Also in this package
As COP28 draws to a close in Dubai, the UN climate conference achieved results of substantial promise on the one hand, while sparking controversy on the other.
These two aspects can be easily factored in, first from the unique context in hosting the conference here in the UAE and its status as a front-runner in pioneering ground-breaking development experiences.
The second aspect arises from the conference taking place in a major oil-producing country like the UAE, despite the emphasis placed on mitigating carbon emissions from fossil fuel sources.
Such circumstances have provided fertile ground for controversy over climate change issues, which has been given top priority in safeguarding the planet and halting global warming. Any delay or failure on this would lead to more natural calamities and the potential disappearance of some islands and coastal states, as environmentalists say.
The approaches undertaken are not exclusive to the UAE, which has set up the largest solar power parks. The most recent of these, approved in Dubai during the conference, will establish the world’s largest concentrated solar power and photovoltaic power project at a cost of Dh15 billion.
It will include the tallest concentrated solar power tower, at 263 meters, aligning with Dubai’s transition to 100 per cent clean energy by 2050. In addition, the UAE has provided funding and technical assistance for the setting up of dozens of green energy projects in various countries.
Flexibility is what’s needed
Besides the favourable opinions, UN Secretary-General António Guterres has called for finding ‘a compromise for solutions’, while Dr. Sultan Al Jaber, President of COP28, urged all ‘to be flexible and accept compromise to reach a deal’.
There were also some intense opinions like Simon Stiell, Executive Secretary of the United Nations Framework Convention on Climate Change (UNFCCC), who urged negotiators to refuse graduality.
Those who failed to find any justification for criticism because of the UAE’s position and commitment to supporting clean energy, attributed the great success of COP28 to sheer luck. They said that ‘luck has smiled on Dubai once again’! And that luck may play a role in various domains, particularly in areas like ‘casinos’!
Luck was not behind Dubai’s and the UAE’s achievements. They are credited to sound economic policies, sustained dedication, and exhaustive efforts spanning years.
Individuals define the nation
This principle applies to other successful experiences of the recent past. Without the influence of Lee Kuan Yew, founder of modern Singapore, the country would not have evolved into its current state of advancement. This same notion applies to Dubai, the UAE, and this is also what we are seeing now in Saudi Arabia and Qatar, emphasising the role of the individual in history.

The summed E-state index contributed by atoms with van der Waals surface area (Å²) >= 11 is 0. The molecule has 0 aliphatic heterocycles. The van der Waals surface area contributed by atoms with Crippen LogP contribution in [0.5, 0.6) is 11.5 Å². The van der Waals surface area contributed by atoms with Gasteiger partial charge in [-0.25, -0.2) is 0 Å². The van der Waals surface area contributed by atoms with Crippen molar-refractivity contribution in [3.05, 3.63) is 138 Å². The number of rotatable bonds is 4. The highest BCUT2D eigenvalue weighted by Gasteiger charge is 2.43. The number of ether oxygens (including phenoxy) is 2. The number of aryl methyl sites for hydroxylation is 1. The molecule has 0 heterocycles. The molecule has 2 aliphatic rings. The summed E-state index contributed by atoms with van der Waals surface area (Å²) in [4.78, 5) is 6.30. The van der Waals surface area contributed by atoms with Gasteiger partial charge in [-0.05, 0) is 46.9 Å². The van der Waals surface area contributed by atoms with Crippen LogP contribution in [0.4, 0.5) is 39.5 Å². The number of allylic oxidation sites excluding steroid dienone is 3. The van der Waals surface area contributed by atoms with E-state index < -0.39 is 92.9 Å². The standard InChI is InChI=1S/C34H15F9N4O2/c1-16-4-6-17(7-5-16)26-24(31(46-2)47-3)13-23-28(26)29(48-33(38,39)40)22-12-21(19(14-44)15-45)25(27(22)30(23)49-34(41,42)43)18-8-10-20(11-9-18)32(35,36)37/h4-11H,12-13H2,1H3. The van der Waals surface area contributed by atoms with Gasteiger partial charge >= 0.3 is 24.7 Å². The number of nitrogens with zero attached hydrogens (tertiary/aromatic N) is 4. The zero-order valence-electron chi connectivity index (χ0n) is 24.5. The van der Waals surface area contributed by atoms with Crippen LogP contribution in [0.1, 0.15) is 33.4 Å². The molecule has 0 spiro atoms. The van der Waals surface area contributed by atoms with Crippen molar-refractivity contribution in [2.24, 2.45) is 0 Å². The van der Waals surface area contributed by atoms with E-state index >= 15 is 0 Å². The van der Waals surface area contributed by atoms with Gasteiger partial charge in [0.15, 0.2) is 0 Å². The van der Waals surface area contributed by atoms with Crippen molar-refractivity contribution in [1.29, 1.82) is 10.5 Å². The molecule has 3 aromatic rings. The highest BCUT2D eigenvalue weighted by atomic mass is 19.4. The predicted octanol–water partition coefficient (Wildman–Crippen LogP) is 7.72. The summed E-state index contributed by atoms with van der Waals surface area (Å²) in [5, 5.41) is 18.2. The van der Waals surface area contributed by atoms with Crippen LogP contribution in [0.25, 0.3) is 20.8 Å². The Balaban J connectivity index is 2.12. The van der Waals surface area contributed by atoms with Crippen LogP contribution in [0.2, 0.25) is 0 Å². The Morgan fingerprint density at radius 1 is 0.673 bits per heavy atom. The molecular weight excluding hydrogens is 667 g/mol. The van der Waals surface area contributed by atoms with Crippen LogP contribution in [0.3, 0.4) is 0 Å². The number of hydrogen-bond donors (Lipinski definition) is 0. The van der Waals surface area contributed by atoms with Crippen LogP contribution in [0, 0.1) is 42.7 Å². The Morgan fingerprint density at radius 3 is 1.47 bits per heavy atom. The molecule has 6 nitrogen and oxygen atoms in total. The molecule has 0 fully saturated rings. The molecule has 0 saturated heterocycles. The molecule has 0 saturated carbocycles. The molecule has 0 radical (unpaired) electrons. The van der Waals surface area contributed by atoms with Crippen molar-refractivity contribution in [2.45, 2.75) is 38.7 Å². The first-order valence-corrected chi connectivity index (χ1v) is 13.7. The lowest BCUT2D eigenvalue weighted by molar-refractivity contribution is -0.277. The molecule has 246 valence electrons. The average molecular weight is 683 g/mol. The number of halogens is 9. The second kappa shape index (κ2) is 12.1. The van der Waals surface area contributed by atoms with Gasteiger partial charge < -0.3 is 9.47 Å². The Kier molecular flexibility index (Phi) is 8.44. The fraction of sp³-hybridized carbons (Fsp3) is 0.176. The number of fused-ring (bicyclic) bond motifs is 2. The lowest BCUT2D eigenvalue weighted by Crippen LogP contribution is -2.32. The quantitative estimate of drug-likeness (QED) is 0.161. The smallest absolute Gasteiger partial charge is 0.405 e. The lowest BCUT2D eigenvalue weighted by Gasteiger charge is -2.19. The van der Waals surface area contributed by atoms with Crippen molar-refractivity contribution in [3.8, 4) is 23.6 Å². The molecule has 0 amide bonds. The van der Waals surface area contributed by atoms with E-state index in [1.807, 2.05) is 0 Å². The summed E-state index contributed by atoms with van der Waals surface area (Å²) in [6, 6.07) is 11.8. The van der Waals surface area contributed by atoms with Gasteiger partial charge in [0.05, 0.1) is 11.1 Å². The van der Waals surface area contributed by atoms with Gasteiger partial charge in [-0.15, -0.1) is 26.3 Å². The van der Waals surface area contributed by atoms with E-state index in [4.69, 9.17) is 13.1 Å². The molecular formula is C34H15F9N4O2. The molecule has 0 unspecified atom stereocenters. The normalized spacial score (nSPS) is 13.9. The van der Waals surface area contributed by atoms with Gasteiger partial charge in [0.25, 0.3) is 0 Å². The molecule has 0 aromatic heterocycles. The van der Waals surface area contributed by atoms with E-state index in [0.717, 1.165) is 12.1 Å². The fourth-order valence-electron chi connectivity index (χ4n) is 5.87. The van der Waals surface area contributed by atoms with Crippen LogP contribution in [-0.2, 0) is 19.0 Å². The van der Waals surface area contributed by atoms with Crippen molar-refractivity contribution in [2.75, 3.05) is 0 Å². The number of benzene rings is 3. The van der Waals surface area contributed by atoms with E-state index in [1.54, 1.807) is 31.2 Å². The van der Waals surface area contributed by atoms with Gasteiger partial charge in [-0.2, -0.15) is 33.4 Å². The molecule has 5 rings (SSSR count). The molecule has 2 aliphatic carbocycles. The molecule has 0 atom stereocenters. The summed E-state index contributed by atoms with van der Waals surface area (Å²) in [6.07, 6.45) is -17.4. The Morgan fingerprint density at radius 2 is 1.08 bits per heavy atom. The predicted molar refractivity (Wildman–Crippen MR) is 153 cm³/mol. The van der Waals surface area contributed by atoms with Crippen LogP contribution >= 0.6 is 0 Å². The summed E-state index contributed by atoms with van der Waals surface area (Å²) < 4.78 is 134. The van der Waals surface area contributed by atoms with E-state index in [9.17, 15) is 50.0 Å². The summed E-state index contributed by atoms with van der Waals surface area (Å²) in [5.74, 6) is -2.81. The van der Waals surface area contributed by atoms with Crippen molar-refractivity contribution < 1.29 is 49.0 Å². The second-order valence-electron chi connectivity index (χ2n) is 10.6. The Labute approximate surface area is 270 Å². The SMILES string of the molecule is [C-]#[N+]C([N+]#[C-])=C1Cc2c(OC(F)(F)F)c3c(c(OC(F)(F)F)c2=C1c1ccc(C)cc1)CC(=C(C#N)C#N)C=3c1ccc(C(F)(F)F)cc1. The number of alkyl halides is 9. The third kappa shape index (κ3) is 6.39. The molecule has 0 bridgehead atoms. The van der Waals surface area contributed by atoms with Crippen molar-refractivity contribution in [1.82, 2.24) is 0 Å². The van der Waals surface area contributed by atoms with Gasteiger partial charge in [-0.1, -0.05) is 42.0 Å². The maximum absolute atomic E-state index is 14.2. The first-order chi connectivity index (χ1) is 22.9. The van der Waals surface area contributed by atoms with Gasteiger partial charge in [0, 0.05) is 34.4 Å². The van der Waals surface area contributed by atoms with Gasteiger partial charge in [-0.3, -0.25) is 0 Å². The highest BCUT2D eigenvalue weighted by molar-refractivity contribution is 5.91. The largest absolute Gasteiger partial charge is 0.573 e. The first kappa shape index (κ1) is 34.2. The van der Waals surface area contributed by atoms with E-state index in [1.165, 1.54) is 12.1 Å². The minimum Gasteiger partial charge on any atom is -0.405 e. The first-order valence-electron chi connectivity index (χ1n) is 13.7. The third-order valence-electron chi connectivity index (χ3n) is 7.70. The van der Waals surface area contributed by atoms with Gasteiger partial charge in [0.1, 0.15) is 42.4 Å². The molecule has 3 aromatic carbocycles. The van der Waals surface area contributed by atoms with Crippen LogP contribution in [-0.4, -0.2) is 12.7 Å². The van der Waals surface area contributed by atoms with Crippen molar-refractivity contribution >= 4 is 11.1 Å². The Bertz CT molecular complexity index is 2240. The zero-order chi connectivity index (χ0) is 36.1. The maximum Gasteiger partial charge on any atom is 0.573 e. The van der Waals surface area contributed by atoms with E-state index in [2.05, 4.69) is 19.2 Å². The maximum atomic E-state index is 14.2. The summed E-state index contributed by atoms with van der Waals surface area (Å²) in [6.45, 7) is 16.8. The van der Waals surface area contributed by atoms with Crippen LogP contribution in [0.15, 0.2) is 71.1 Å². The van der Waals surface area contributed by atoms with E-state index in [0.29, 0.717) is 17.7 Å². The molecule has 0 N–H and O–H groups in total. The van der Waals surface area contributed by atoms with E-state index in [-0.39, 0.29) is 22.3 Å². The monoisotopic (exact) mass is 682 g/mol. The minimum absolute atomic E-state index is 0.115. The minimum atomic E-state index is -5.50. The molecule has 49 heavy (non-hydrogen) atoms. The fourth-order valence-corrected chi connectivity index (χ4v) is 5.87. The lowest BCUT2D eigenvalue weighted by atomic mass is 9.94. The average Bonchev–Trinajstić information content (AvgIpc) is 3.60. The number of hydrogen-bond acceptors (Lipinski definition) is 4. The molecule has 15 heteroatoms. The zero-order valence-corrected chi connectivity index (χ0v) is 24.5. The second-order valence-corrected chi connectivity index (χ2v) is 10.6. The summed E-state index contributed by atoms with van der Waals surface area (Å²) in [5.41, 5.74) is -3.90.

The irony is those who are calling for the complete abandonment of fossil energy are not providing a cost-effective alternative, especially for less well-off countries.
This is simply because these countries will experience job losses and decline in growth and living standards. In fact, the world’s oil production currently amounts to 100 million barrels per day and the share of oil in the global energy mix is 81 per cent, according to Fatih Birol, Executive Director of International Energy Agency, adding that this percentage has not changed for 30 years.
Let us imagine for a moment if the production of oil, constituting this significant percentage, suddenly ceased. This scenario would lead to global economic collapse, triggering widespread unemployment, famine and conflicts.
Oil is central to growth
This is especially so since the demand for oil will rise by 23 per cent until 2045, according to OPEC. This means that radical ideas – often done without any recourse to rationale – issued by non-specialized and non-professional sources for propaganda reasons can lead to severe economic crises.
Hence, the outcomes of COP28 culminated in practical ideas geared toward a gradual transition to clean energy sources. Achieving this requires significant effort, substantial sources of financing and technological capabilities that still need to be developed.
In this vein, the host nation and participating countries have taken practical steps with a sense of responsibility and rationality that the world needs now more than ever. This is important to reach compatibility between climate action and sustainable development, within the concept of climate justice.
Mohammed Al Asoomi
The writer is a specialist in energy and Gulf economic affairs.